The farther away you stand, the thinner your coat is, and the thicker your coat is, the closer you go. Too close, and you’ll produce overlapping paint, causing paint runs; too far, you’ll have thin, uneven layers.
?Key Insight: Read the instructions on the paint sprayer manual and the paint cans to understand what you’re doing.
An HLVP sprayer has a small orifice at the gun’s tip. Therefore, thinned paint is necessary to prevent the thick paint from clogging the gun.
Thinning the paint to get the right thickness is a trial-and-error process till you get the correct viscosity. Paint that is thinned out too much produces heavy overspray.
Most airless sprayers can pump paint without thinning to give a smooth finish without an orange peel. However, thinning is advisable.
These are drip marks on a surface caused by excess paint on a previously painted surface.
The paint will not adhere to the surface, and the paint molecules will collect and form drip marks.
Because an HLVP sprayer uses low pressure of about ten psi, it can apply a smaller amount of paint to a single point, saving time.
On the other hand, airless sprayers spray at a higher pressure than conventional sprayers- about 2000 psi.
As a result, more paint is applied to a single point for a more extended period.
Consequently, it is very easy to get paint runs if you often overlap one paint area with an airless sprayer.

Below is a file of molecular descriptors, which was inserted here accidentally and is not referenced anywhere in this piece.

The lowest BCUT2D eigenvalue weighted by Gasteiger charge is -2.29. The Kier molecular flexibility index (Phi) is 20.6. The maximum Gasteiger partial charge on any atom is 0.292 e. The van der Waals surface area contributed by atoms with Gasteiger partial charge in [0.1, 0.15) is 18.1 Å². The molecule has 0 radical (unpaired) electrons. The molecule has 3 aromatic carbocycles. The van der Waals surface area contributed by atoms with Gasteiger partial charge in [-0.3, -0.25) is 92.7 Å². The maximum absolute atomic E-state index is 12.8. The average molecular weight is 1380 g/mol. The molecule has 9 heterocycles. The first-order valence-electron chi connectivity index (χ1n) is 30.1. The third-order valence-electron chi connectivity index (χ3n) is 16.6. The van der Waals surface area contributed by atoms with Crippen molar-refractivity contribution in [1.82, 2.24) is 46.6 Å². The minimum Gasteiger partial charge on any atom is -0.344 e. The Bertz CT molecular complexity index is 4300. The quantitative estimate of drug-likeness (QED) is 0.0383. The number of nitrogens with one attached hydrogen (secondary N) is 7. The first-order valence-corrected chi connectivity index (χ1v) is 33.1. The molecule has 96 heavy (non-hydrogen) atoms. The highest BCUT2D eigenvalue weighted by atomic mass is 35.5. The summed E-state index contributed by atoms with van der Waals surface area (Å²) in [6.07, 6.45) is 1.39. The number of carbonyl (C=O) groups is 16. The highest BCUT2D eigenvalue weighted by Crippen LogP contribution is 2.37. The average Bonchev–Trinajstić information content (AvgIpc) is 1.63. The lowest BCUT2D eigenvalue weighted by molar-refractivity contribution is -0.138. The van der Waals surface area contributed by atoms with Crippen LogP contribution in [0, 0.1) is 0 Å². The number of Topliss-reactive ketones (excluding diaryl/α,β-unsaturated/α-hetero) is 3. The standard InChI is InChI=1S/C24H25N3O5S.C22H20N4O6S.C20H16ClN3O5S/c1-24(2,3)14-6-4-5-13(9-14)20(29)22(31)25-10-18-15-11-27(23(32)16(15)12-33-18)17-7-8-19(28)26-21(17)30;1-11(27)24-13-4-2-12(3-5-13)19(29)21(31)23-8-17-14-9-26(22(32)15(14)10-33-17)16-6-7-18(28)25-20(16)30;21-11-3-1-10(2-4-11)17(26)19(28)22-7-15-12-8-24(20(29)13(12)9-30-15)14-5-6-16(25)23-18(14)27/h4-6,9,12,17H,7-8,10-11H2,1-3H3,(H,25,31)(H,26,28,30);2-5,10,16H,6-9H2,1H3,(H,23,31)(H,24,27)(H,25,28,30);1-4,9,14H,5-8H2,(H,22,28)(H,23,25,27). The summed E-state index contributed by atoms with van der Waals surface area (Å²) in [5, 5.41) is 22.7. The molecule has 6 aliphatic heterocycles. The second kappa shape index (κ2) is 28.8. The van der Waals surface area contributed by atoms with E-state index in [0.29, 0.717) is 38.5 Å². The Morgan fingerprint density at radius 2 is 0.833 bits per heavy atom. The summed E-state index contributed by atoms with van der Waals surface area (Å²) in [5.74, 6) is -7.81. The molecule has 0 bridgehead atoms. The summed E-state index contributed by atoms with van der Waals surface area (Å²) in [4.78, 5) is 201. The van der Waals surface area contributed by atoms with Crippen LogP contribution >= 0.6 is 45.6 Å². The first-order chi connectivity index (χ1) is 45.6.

The Orange Peel Effect:
If, when using a paint sprayer indoors, you don’t use the correct techniques or do not set up your equipment correctly, that’s when problems can occur.
This is a painting defect where the paint surface develops an uneven surface resembling an orange. It is caused by the application of an improper painting technique.
Incorrectly setting up your sprayer gun or spraying at a steep angle could cause orange peel. It could also be caused by the quick evaporation of the paint thinner or by applying too much paint.
Take your time to prepare for painting and while painting to achieve a good finish. Sometimes the orange surface texture can be desired and might be applied for a unique paint finish.
Using a Spray Shelter or a Paint Turntable
Also known as an overspray shield, it allows you to use a paint sprayer indoors without getting paint everywhere. This is used primarily when painting smaller items such as furniture.
It also protects dust from landing on your painted surface while drying. If you are painting a small surface, this could come in handy.
A paint turntable can be used hand in hand with an overspray shield to minimize the paint mess. It is used when painting smaller projects.
The item is placed on the paint turntable and painted without moving the paint sprayer. This is possible by rotating the table as you spray the paint.
How to Use a Paint Sprayer Indoors: Getting Started
The basics are covered; it is time to get practical. Any DIY enthusiast can successfully use a paint sprayer indoors with the proper steps.
Prepare the room for painting.
As you are using a paint sprayer indoors, it’s essential to prepare your work area thoroughly.
Remove any items from the room to avoid getting the mist of paint on them. You might not see this immediately, but you’ll notice them on your items as you go on with painting.
Use rosin paper or drop cloths to cover the room’s floor and hold them in place with painter’s tape. Drape them over unmovable items such as heavy furniture.